Thursday, November 27, 2014

Expecting the Worst

Recently, I read an article about the seven habits of chronically unhappy people. Most of these kinds of articles tend to be written for middle to upper-class white citizens living in the United States, but there were some very good points in this particular article. It definitely generated quite a stir with hundreds of people commenting on it.

A lot of the advice given on how to address these unhealthy habits was common sense, but simply pointing out the habits was enough to get me thinking. The article clearly stated that most people go from being happy to unhappy fairly regularly, and that's normal. Unfortunately, some people live in a constant state of worry and unrest. Many of the people commenting missed the part about some ups and downs being fine as long as you can figure out ways to avoid getting sucked under. What was more important to me was addressing the thinking around the habits and how important it is to be aware of why some of us tend to slip into these unhealthy habits in the first place. If nothing more, it's always good to take a look at our core beliefs and how they affect us.

On a side note, I can't stand the word victim. When people talk about playing the victim, it implies that pain and hurt are not real, and feelings are being denied. Yes, there are people who do see themselves as the victim, but it's important to consider why that happens. It seems victim is a word that's overused, misunderstood and misused.

A lady once told me that every woman, even those living in third-world countries, should stop playing the victim, because everyone has the ability to change his or her circumstances. She went on to claim that she hated feminists. Sure circumstances can change, but I have a feeling she would be singing a slightly different tune if she had no money, no transportation, no way of attending school and no support from her family or the community. It's weird how we become so complacent in this country but expect others to just change, buck the system and go against fixed and ingrained laws that are punishable by death or, at minimum, a dose of burning acid to the face.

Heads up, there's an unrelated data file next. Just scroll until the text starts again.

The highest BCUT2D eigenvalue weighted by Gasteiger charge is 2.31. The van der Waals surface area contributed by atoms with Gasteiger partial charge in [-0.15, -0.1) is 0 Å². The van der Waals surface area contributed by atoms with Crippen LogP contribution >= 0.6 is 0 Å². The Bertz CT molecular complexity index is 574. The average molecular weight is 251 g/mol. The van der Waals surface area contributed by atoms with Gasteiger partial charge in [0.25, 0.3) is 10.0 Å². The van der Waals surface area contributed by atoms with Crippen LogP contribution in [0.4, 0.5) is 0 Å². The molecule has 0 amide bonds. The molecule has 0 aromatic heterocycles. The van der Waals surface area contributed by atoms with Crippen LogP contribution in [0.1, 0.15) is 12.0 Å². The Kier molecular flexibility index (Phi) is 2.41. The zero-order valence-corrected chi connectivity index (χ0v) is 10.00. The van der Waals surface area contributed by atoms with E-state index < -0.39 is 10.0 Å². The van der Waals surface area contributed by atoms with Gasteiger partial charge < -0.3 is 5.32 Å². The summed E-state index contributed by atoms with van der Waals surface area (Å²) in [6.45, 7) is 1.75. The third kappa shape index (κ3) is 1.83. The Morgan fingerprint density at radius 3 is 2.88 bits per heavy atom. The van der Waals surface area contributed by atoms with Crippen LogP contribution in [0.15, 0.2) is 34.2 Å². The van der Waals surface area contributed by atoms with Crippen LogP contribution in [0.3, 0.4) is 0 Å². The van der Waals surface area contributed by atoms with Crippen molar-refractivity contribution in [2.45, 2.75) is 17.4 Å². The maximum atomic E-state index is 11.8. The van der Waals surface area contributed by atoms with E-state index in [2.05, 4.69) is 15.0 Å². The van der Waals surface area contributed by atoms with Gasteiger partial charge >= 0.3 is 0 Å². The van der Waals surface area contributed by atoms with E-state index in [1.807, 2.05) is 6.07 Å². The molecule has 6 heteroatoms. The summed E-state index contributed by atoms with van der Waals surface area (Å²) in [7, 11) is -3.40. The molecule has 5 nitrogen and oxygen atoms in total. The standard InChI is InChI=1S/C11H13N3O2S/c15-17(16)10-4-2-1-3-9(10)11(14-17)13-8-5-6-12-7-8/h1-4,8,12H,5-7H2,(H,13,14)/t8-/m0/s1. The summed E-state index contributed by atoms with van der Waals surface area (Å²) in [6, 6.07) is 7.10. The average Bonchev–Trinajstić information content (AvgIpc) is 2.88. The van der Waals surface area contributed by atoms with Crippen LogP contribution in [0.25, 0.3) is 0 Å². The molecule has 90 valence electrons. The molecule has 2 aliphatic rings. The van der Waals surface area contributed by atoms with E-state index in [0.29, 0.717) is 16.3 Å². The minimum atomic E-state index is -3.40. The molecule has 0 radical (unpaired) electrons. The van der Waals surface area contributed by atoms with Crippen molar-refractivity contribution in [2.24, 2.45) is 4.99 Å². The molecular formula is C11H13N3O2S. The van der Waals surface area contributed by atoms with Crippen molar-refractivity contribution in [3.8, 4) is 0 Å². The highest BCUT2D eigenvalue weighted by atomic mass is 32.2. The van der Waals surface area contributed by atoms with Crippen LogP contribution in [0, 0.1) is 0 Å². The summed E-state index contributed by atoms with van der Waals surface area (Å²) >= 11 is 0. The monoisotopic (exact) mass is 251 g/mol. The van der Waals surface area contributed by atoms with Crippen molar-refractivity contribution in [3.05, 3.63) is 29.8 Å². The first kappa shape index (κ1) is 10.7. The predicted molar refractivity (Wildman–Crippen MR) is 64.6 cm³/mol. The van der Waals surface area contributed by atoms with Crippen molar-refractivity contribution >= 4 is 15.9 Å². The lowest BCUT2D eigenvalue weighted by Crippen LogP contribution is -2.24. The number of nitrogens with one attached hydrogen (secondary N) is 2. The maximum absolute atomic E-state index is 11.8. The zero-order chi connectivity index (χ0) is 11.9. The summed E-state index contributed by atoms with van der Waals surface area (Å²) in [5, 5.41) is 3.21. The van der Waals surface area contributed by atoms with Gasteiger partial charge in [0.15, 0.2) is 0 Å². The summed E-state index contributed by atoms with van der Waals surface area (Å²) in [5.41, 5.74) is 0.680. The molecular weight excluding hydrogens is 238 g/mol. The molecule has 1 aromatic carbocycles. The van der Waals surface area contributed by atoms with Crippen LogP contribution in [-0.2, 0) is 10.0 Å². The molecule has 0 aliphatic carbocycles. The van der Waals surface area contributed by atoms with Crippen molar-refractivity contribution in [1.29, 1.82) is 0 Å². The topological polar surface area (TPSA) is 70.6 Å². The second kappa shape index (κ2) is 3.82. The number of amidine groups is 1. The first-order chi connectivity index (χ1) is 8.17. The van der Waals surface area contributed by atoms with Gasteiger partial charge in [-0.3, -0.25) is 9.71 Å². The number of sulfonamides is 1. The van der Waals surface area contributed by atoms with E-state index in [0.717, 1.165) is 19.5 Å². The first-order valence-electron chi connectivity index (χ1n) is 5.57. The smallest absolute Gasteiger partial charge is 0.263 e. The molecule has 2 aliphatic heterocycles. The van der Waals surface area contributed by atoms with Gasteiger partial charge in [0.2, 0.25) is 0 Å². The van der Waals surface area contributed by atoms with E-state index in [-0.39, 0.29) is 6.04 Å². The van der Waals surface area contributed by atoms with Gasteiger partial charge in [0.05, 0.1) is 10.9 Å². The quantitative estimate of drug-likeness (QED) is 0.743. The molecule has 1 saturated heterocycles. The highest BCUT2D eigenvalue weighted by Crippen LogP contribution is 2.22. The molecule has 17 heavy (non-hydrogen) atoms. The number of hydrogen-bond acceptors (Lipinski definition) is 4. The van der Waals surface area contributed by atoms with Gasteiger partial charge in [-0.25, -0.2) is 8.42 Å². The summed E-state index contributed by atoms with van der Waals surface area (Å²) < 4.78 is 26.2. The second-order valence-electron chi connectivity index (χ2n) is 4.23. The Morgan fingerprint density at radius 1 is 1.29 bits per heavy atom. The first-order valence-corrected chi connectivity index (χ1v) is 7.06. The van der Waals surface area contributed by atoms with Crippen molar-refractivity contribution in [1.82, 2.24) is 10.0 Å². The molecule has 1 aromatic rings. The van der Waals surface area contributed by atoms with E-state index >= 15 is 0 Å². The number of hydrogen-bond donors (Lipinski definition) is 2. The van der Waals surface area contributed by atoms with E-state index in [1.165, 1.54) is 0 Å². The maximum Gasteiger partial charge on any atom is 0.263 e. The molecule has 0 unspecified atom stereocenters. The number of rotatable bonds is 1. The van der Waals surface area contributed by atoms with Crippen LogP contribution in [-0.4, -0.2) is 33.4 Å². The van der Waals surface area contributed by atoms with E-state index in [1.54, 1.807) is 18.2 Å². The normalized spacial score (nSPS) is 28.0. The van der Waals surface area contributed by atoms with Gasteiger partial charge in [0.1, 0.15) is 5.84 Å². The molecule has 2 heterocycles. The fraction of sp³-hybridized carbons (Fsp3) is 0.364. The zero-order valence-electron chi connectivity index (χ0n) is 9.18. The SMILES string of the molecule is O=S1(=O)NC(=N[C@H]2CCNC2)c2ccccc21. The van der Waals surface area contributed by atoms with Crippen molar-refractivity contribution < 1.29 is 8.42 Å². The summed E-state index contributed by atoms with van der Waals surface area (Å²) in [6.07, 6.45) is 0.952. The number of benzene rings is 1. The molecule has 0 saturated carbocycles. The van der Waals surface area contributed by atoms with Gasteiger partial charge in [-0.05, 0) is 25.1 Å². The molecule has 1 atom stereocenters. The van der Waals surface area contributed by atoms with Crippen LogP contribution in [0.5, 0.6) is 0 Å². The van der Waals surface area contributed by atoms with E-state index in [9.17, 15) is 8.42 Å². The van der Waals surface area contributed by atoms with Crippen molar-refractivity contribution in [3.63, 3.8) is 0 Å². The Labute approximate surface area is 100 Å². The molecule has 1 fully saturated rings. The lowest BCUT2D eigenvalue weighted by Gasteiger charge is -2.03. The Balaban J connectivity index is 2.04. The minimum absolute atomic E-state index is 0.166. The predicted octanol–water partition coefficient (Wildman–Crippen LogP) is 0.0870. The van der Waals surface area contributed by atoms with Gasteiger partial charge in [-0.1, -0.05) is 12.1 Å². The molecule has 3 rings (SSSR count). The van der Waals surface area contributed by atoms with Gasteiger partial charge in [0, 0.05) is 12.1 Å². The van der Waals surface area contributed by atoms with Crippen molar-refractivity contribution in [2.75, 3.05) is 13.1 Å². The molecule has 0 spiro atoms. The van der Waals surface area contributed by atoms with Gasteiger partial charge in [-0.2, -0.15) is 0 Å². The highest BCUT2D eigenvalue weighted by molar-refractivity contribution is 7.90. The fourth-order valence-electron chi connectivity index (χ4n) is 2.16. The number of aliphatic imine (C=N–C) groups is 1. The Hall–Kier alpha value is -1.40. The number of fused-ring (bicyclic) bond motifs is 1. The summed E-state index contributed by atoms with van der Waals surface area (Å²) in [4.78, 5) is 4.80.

What I'm finding more and more, whether it's people discussing feminism, Ferguson or heath care, is that the human element seems to be missing. We get so caught up talking in abstract terms, we forget there are real people involved in the issues. I am sure the internet has a lot to do with this. Human connection seems to be slipping away, even as we electronically network with more and more individuals.

I'm jumping around a bit, but hang with me here.

The other day, I got into a facebook debate. It had to do with a video in which a woman walked down the streets of New York receiving catcalls over many hours of filming. One person in the debate believes that it's the responsibility of the person receiving the mostly negative, sometimes threatening attention to suck it up and not be affected. Words are, after all, merely sounds that can't actually hurt anyone. As you can imagine, I am not of this opinion. It ended up being quite the debate.